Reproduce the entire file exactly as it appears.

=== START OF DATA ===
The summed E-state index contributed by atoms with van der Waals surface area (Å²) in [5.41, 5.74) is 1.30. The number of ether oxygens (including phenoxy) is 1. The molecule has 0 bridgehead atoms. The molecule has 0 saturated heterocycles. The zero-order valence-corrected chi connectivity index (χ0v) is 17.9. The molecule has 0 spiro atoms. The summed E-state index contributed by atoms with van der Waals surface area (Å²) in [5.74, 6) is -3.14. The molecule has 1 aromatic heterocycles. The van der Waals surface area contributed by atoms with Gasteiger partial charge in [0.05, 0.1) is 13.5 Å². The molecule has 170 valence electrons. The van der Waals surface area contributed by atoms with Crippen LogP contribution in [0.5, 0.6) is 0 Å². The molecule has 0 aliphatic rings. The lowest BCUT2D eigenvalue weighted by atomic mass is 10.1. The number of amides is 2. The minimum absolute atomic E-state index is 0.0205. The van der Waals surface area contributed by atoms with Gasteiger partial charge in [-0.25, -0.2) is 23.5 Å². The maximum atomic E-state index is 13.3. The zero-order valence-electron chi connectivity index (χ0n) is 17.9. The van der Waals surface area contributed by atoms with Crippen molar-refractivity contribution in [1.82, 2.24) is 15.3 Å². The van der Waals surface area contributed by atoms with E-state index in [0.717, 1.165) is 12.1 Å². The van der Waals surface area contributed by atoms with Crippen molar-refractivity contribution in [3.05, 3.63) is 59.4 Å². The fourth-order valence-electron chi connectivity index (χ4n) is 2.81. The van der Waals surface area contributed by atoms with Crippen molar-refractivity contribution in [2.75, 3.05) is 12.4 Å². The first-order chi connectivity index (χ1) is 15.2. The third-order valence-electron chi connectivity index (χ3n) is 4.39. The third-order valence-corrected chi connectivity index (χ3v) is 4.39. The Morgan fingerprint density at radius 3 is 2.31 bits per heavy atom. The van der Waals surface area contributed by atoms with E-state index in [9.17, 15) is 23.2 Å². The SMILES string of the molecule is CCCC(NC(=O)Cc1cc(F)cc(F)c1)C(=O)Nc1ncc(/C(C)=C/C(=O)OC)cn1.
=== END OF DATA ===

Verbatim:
The summed E-state index contributed by atoms with van der Waals surface area (Å²) in [5.41, 5.74) is 1.30. The number of ether oxygens (including phenoxy) is 1. The molecule has 0 bridgehead atoms. The molecule has 0 saturated heterocycles. The zero-order valence-corrected chi connectivity index (χ0v) is 17.9. The molecule has 0 spiro atoms. The summed E-state index contributed by atoms with van der Waals surface area (Å²) in [5.74, 6) is -3.14. The molecule has 1 aromatic heterocycles. The van der Waals surface area contributed by atoms with Gasteiger partial charge in [0.05, 0.1) is 13.5 Å². The molecule has 170 valence electrons. The van der Waals surface area contributed by atoms with Crippen LogP contribution in [0.5, 0.6) is 0 Å². The molecule has 0 aliphatic rings. The lowest BCUT2D eigenvalue weighted by atomic mass is 10.1. The number of amides is 2. The minimum absolute atomic E-state index is 0.0205. The van der Waals surface area contributed by atoms with Gasteiger partial charge in [-0.25, -0.2) is 23.5 Å². The maximum atomic E-state index is 13.3. The zero-order valence-electron chi connectivity index (χ0n) is 17.9. The van der Waals surface area contributed by atoms with Crippen molar-refractivity contribution in [1.82, 2.24) is 15.3 Å². The van der Waals surface area contributed by atoms with E-state index in [0.717, 1.165) is 12.1 Å². The van der Waals surface area contributed by atoms with Crippen molar-refractivity contribution in [3.05, 3.63) is 59.4 Å². The fourth-order valence-electron chi connectivity index (χ4n) is 2.81. The van der Waals surface area contributed by atoms with Crippen molar-refractivity contribution in [2.75, 3.05) is 12.4 Å². The first-order chi connectivity index (χ1) is 15.2. The third-order valence-electron chi connectivity index (χ3n) is 4.39. The third-order valence-corrected chi connectivity index (χ3v) is 4.39. The Morgan fingerprint density at radius 3 is 2.31 bits per heavy atom. The van der Waals surface area contributed by atoms with E-state index in [9.17, 15) is 23.2 Å². The SMILES string of the molecule is CCCC(NC(=O)Cc1cc(F)cc(F)c1)C(=O)Nc1ncc(/C(C)=C/C(=O)OC)cn1.